Update: Field reopening delayed until mid-September


After the rain damaged the field, workers stripped the artificial turf carpet from the field, leaving the gravel and remaining rubber infill, pictured here.

Note: This story has been updated from the original version published on Aug. 18 to reflect the delayed date of reopening.

Decatur Stadium’s field will not open until mid-September, according to Athletic Director Rodney Thomas, after a powerful storm on June 11 flooded, damaged and closed the field.

Previously, Thomas expected the field to open for practice on Sep. 1.

He received word, however, from SportsTurf on Friday, Aug. 24, that the field installation would not be completed until at least mid-September.

Thomas initially announced on Tuesday, Aug. 27, that the home football games versus St. Pius and North Springs would be played away at those respective schools. As of Wednesday, Aug. 29, however, the North Springs game has been rescheduled to Oct. 5, when it will be played at home in the returfed Decatur Stadium.

Water from the June 11 storm “rushed underneath the field and ‘floated’ the field, which actually lifted the field up,” Thomas said. “Gravel shifted around, spikes came up and it pretty much destroyed the field.”

At first, Thomas and Central Office staff, including Chief Operating Officer Noel Maloof, contemplated repairing the field, but nixed the idea after discovering it would cost $15,000-$20,000 for a one or two month repair, according to Thomas. Since the 10 year-old field was no longer under its eight-year warranty, “we then had to go through [the procurement process] so that we could have our fall sports season.”

SportsTurf has finished manufacturing the artificial turf to fit Decatur’s specifications, but delayed installation due to a lack of installation crews, according to Thomas. A high amount of damaging storms this summer, especially in the Northeast, increased demand for turf installations. Consequently, Thomas hopes that turf installation at Decatur will begin on Friday, Aug. 31, and finish by Sep. 20, as opposed to the initial projection of finishing by Sep. 1.

Until the Decatur Stadium opens, the football team will practice at Dekalb County’s Avondale Stadium on Mondays, Tuesdays and Wednesdays. On Thursdays, they will return to the field at the former United Methodist Children’s Home (UMCH).

The football team arrived at workouts on June 12 to find an apparent “floating” field, senior inside linebacker CJ Warren said. After weight room workouts, the coaches gathered the team and told them they could not use the field for at least a few weeks.

For the rest of the summer, the team worked out in the Decatur weight room and did cardio conditioning around the school’s campus. When practices began around the start of the school year, the team’s home base suddenly became the UMCH field.

The team has had to allow for added travel time, spraying lines and variable grass conditions, among other additional challenges not faced in the Decatur Stadium.

“The past couple of months we’ve been put through a lot because of people getting injured and not having an actual field to practice on,” Warren said. “It’s really brought us together, I would say, because it’s forced us to compromise as a team and build our trust with one another… to be prepared for the games, wherever we are.”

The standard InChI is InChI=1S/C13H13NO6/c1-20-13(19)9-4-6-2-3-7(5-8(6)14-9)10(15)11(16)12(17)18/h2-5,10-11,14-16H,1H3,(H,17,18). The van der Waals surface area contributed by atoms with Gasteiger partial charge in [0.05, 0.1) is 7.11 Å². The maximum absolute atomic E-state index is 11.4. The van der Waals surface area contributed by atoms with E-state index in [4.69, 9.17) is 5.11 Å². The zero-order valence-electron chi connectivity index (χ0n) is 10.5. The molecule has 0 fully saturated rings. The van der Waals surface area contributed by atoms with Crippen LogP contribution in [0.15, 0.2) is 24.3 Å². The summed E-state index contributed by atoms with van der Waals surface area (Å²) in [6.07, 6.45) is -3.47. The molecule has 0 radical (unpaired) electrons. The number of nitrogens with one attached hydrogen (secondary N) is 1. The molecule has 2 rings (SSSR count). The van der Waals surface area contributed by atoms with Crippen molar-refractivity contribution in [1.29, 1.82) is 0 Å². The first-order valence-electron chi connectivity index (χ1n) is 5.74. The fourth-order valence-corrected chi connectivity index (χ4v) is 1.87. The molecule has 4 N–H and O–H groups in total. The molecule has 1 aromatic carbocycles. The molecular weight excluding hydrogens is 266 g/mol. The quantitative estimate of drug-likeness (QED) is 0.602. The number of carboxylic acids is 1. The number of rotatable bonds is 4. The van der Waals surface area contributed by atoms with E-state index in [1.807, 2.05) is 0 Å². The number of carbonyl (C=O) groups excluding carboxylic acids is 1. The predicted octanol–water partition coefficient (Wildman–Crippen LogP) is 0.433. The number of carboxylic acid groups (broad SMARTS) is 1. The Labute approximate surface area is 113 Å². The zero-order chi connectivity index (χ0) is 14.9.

The first two weeks of school brought tremendous amounts of rain, which muddied the grass field at the Children’s Home. Warren particularly remembers the practice on August 1.

“People were [saying] don’t step in the puddles,” he said, “and so the coaches said, ‘it’s just mud, water and dirt. Slide through it if you want to.’ So, we all started sliding.”

Rain has also posed challenges to the other student group primarily affected by the field closure: Decatur’s marching band.

“We haven’t really lost a lot of practice time because of the field,” drum major Nicholas Goldfarb said. “We’ve lost a lot of practice time because it’s been raining a ton the past two weeks.”

Four days before Band Camp started, Goldfarb and the band received word that they could not use the field. Consequently, they held Band Camp at the Ebster field and now rehearse there from 6:15-8:45, 30 minutes earlier than usual, due to a lack of light.

“It’s all stuff that we can work around: we can work around it being far, we can work around it not having lights, we can work around repeatedly [spraying yard lines on the field],” Goldfarb said. “Frustrating is probably the best word for it.”

The band only has the Ebster field rented until Sep. 1. Starting Sep. 3, they will practice twice a week for the first two weeks of September at the Winnona Park Elementary field but still plan to play all three movements of the halftime show by the end of the season. Goldfarb described this show as the most visually and musically challenging show the band has taken on in recent years, and cannot wait to play it for the first time in the Decatur stadium.

“It’s going to be really awesome to be back in front of that home crowd where everyone knows who you are and everyone wants you to do well,” Goldfarb said. “There’s just something about being in front of the home crowd that makes you feel like you can do anything.”

After another delay to the field reopening, Thomas also can’t wait for that moment.

“You’re almost at the point of ‘please, nothing else,’” Thomas said. “They’ve gone through a lot, but this is a very close-knit football team. The camaraderie amongst them is wonderful.”

Decatur beat Miller Grove, a team that went to the playoffs last season, for its first win of the season on Friday, Aug. 24. After the game, Thomas watched as the football team and cheerleaders joined the marching band on the field

“They were all one school family.”


View Football schedules and results here.